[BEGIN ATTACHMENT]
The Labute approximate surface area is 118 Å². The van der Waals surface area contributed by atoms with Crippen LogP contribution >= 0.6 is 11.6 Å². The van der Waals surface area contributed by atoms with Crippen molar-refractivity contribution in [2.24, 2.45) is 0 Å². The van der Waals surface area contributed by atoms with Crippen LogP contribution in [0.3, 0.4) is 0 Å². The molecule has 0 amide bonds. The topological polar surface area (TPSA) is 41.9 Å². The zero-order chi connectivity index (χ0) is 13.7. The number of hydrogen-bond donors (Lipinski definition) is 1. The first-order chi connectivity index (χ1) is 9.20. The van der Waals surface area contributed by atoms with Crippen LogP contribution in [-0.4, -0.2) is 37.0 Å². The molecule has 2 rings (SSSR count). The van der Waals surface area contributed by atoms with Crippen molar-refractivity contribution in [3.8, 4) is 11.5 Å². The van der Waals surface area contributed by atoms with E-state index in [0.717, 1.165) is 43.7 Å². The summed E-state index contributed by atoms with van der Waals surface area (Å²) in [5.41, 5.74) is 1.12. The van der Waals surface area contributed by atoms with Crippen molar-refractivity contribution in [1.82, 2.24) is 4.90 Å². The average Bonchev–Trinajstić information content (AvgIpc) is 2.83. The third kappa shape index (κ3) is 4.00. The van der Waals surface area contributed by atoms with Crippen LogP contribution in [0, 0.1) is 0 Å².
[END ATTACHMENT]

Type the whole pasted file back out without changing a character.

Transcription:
The Labute approximate surface area is 118 Å². The van der Waals surface area contributed by atoms with Crippen LogP contribution >= 0.6 is 11.6 Å². The van der Waals surface area contributed by atoms with Crippen molar-refractivity contribution in [2.24, 2.45) is 0 Å². The van der Waals surface area contributed by atoms with Crippen LogP contribution in [0.3, 0.4) is 0 Å². The molecule has 0 amide bonds. The topological polar surface area (TPSA) is 41.9 Å². The zero-order chi connectivity index (χ0) is 13.7. The number of hydrogen-bond donors (Lipinski definition) is 1. The first-order chi connectivity index (χ1) is 9.20. The van der Waals surface area contributed by atoms with Crippen LogP contribution in [-0.4, -0.2) is 37.0 Å². The molecule has 2 rings (SSSR count). The van der Waals surface area contributed by atoms with Crippen molar-refractivity contribution in [3.8, 4) is 11.5 Å². The van der Waals surface area contributed by atoms with E-state index in [0.717, 1.165) is 43.7 Å². The summed E-state index contributed by atoms with van der Waals surface area (Å²) in [5.41, 5.74) is 1.12. The van der Waals surface area contributed by atoms with Crippen molar-refractivity contribution in [1.82, 2.24) is 4.90 Å². The average Bonchev–Trinajstić information content (AvgIpc) is 2.83. The third kappa shape index (κ3) is 4.00. The van der Waals surface area contributed by atoms with Crippen LogP contribution in [0, 0.1) is 0 Å².